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(I’d been meaning to write this post for quite some time but only got around to doing it now.)
During the process of filing my Income Tax Returns for the last financial year, I discovered that the TDS (Tax Deducted at Source) Certificate — commonly known as Form 16A — issued by my Bank had a wrong PAN (a “V” instead of a “U” in one of the characters of the PAN). Ouch! I immediately checked the original investment certificates and verified that the PAN was correctly mentioned over there. So this had to be a mistake on the Bank’s side.
Next, I logged in to the Tax Information Network portal and, as you can guess, the TDS credit wasn’t reflected there.
The very next day, I went to the Bank along with the erroneous Form 16A and the original investment certificates. Luckily for me, the Bank immediately accepted this as a mistake on their part (how this mistake happened in the first place in this age of core-banking technology is beyond my understanding), immediately corrected it, and issued a new Form 16A.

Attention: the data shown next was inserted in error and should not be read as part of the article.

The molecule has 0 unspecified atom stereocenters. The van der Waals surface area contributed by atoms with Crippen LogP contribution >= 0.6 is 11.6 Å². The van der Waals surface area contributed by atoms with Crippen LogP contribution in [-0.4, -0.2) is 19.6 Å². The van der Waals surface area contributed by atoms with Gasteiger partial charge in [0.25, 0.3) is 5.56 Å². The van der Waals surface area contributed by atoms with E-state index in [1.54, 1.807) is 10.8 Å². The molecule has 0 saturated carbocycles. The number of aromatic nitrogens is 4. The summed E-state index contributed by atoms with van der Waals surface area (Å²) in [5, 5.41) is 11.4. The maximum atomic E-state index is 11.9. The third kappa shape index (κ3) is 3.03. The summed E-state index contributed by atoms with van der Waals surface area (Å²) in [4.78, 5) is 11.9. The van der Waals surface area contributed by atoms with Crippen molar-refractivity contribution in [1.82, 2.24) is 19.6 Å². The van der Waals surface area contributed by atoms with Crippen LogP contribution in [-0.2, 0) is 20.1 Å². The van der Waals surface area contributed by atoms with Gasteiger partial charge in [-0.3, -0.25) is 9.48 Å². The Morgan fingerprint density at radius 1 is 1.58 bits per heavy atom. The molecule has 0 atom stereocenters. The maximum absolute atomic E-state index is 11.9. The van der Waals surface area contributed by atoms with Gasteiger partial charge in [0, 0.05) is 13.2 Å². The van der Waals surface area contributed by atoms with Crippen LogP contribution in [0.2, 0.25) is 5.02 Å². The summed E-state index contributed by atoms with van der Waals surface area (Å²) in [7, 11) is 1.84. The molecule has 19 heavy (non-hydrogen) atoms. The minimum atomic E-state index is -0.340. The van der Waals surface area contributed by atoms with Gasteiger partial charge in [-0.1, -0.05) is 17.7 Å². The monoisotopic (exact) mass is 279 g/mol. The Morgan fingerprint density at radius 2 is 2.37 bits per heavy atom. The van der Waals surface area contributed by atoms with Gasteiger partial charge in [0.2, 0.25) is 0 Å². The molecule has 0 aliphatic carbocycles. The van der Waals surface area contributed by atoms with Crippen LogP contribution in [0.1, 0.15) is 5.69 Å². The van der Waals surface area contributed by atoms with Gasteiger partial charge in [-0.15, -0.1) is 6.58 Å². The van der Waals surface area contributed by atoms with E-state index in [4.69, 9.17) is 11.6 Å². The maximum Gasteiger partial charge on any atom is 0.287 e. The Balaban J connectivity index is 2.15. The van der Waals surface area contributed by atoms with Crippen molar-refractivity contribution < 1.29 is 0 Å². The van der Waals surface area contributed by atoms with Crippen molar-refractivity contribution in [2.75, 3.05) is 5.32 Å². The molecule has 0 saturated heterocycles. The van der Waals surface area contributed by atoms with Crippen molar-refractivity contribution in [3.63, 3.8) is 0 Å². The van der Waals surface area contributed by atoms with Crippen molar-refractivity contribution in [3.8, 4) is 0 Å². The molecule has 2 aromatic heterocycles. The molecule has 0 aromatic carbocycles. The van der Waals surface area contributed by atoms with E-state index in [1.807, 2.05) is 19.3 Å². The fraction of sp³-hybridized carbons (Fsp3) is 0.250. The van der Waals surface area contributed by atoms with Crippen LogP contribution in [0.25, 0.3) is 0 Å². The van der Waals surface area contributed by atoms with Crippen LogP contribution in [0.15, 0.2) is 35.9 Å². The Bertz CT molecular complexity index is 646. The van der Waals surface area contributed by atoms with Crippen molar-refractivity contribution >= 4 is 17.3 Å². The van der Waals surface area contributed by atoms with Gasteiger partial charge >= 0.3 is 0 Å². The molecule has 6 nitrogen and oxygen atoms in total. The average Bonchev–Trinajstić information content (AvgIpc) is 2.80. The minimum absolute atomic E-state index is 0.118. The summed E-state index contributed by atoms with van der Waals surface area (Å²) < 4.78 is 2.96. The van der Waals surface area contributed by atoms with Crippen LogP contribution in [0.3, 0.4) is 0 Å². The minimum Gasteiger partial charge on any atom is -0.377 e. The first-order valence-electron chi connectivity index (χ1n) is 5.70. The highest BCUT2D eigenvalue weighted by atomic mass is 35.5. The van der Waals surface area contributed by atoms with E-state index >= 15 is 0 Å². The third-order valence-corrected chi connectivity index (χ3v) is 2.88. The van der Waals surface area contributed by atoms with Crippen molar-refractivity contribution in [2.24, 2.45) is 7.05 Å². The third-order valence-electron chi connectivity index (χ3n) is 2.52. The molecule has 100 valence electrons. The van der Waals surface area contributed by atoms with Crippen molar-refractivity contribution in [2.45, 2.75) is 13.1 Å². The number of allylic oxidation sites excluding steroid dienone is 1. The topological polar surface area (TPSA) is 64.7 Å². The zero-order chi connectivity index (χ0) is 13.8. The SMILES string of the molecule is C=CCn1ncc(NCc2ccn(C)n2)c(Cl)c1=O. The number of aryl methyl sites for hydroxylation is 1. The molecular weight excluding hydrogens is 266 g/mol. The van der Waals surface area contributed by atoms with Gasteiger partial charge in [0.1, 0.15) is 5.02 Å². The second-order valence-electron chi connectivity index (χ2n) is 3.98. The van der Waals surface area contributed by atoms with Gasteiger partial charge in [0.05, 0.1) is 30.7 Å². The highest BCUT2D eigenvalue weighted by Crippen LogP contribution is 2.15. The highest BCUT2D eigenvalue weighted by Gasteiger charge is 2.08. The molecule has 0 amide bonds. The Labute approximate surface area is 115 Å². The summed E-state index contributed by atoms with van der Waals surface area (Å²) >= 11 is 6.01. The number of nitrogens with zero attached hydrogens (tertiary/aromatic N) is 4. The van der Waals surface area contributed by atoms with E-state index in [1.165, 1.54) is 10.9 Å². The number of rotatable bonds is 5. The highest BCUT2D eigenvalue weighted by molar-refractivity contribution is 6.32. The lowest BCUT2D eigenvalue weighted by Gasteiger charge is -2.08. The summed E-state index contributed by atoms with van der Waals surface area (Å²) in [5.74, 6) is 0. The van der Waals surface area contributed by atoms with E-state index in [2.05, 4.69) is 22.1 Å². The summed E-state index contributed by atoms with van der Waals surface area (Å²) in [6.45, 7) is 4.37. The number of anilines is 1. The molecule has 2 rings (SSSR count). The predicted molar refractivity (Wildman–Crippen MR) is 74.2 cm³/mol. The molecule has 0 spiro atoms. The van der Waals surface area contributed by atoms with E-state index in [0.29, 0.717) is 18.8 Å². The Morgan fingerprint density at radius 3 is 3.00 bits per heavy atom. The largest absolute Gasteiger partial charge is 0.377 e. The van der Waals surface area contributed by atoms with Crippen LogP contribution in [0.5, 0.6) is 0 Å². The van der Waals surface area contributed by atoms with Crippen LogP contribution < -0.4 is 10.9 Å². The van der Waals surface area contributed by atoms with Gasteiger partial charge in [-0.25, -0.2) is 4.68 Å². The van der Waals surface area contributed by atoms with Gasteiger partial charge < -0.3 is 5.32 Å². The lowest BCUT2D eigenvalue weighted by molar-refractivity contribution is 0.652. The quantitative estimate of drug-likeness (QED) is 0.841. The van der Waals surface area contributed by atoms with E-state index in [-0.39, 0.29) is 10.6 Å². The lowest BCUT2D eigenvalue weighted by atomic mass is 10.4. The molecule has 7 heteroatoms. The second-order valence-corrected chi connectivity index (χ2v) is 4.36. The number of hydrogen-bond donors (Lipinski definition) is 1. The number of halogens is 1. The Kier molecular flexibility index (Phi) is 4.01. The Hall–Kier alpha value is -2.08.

To be doubly sure, a couple of days later, I rechecked the Tax Information Network portal and the TDS credit was now correctly reflected there.
Thankfully, the whole process of correction was hassle-free. But there were important lessons learned:
- If you haven’t done so already, register yourself on the Tax Information Network.
- Check any TDS Certificate/Form 16A that you receive from a financial institution immediately for data accuracy (name, PAN, investment certificate numbers, etc.).
- Verify the TDS credits on the Tax Information Network. You can verify the TDS credits from your employment as well.
- Have any discrepancies corrected immediately and re-verify the corrections on the Tax Information Network.
Have you faced a similar situation before?
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